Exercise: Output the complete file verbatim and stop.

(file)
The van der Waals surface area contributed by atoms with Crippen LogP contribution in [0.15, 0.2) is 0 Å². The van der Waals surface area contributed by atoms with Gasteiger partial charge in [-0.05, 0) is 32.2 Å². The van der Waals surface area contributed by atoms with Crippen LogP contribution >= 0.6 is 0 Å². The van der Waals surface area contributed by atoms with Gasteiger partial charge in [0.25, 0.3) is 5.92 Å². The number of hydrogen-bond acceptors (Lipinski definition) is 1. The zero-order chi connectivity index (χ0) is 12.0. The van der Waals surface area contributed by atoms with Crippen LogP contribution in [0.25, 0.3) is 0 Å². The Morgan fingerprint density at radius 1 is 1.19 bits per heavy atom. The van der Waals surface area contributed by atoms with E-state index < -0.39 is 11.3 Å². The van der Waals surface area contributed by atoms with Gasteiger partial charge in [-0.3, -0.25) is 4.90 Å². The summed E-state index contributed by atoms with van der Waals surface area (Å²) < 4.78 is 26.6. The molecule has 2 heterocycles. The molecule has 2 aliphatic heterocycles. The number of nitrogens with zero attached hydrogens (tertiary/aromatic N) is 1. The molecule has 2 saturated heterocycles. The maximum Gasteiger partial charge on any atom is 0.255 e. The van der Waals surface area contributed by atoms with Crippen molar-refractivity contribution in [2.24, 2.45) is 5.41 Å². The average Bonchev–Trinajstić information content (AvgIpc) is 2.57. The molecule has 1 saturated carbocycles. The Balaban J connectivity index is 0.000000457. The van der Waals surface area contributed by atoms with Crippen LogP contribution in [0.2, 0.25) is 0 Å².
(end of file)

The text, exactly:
The van der Waals surface area contributed by atoms with Crippen LogP contribution in [0.15, 0.2) is 0 Å². The van der Waals surface area contributed by atoms with Gasteiger partial charge in [-0.05, 0) is 32.2 Å². The van der Waals surface area contributed by atoms with Crippen LogP contribution >= 0.6 is 0 Å². The van der Waals surface area contributed by atoms with Gasteiger partial charge in [0.25, 0.3) is 5.92 Å². The number of hydrogen-bond acceptors (Lipinski definition) is 1. The zero-order chi connectivity index (χ0) is 12.0. The van der Waals surface area contributed by atoms with Crippen LogP contribution in [0.25, 0.3) is 0 Å². The Morgan fingerprint density at radius 1 is 1.19 bits per heavy atom. The van der Waals surface area contributed by atoms with E-state index < -0.39 is 11.3 Å². The van der Waals surface area contributed by atoms with Gasteiger partial charge in [-0.3, -0.25) is 4.90 Å². The summed E-state index contributed by atoms with van der Waals surface area (Å²) < 4.78 is 26.6. The molecule has 2 heterocycles. The molecule has 2 aliphatic heterocycles. The number of nitrogens with zero attached hydrogens (tertiary/aromatic N) is 1. The molecule has 2 saturated heterocycles. The maximum Gasteiger partial charge on any atom is 0.255 e. The van der Waals surface area contributed by atoms with Crippen molar-refractivity contribution in [2.24, 2.45) is 5.41 Å². The average Bonchev–Trinajstić information content (AvgIpc) is 2.57. The molecule has 1 saturated carbocycles. The Balaban J connectivity index is 0.000000457. The van der Waals surface area contributed by atoms with Crippen LogP contribution in [0.2, 0.25) is 0 Å².